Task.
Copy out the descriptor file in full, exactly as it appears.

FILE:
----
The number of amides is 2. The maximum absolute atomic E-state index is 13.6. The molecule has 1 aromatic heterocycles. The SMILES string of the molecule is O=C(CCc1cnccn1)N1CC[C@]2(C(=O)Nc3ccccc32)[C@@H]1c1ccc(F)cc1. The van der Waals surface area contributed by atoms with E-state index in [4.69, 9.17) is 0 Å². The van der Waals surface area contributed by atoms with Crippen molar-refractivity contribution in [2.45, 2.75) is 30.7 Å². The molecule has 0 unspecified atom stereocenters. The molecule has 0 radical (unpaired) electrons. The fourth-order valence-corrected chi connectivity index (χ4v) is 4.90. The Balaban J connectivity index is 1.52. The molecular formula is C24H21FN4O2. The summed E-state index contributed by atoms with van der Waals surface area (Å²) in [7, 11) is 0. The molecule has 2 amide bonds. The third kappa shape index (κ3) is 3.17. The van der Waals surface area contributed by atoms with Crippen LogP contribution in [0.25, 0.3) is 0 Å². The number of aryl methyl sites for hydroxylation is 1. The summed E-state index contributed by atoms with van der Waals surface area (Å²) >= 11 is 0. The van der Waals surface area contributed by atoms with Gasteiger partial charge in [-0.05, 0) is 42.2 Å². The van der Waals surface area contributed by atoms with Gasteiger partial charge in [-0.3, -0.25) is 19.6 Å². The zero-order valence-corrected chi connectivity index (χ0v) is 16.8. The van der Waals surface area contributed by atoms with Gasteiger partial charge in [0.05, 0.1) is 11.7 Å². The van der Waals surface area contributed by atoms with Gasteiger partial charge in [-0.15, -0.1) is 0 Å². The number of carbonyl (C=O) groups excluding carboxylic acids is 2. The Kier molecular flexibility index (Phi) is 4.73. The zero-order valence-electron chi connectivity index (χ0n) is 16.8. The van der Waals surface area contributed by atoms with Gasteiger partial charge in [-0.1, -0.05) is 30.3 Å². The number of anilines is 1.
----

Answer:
The number of amides is 2. The maximum absolute atomic E-state index is 13.6. The molecule has 1 aromatic heterocycles. The SMILES string of the molecule is O=C(CCc1cnccn1)N1CC[C@]2(C(=O)Nc3ccccc32)[C@@H]1c1ccc(F)cc1. The van der Waals surface area contributed by atoms with E-state index in [4.69, 9.17) is 0 Å². The van der Waals surface area contributed by atoms with Crippen molar-refractivity contribution in [2.45, 2.75) is 30.7 Å². The molecule has 0 unspecified atom stereocenters. The molecule has 0 radical (unpaired) electrons. The fourth-order valence-corrected chi connectivity index (χ4v) is 4.90. The Balaban J connectivity index is 1.52. The molecular formula is C24H21FN4O2. The summed E-state index contributed by atoms with van der Waals surface area (Å²) in [7, 11) is 0. The molecule has 2 amide bonds. The third kappa shape index (κ3) is 3.17. The van der Waals surface area contributed by atoms with Crippen LogP contribution in [0.25, 0.3) is 0 Å². The number of aryl methyl sites for hydroxylation is 1. The summed E-state index contributed by atoms with van der Waals surface area (Å²) >= 11 is 0. The van der Waals surface area contributed by atoms with Gasteiger partial charge in [-0.05, 0) is 42.2 Å². The van der Waals surface area contributed by atoms with Gasteiger partial charge in [-0.3, -0.25) is 19.6 Å². The zero-order valence-corrected chi connectivity index (χ0v) is 16.8. The van der Waals surface area contributed by atoms with Gasteiger partial charge in [0.05, 0.1) is 11.7 Å². The van der Waals surface area contributed by atoms with Gasteiger partial charge in [-0.15, -0.1) is 0 Å². The number of carbonyl (C=O) groups excluding carboxylic acids is 2. The Kier molecular flexibility index (Phi) is 4.73. The zero-order valence-electron chi connectivity index (χ0n) is 16.8. The van der Waals surface area contributed by atoms with Gasteiger partial charge in [-0.1, -0.05) is 30.3 Å². The number of anilines is 1.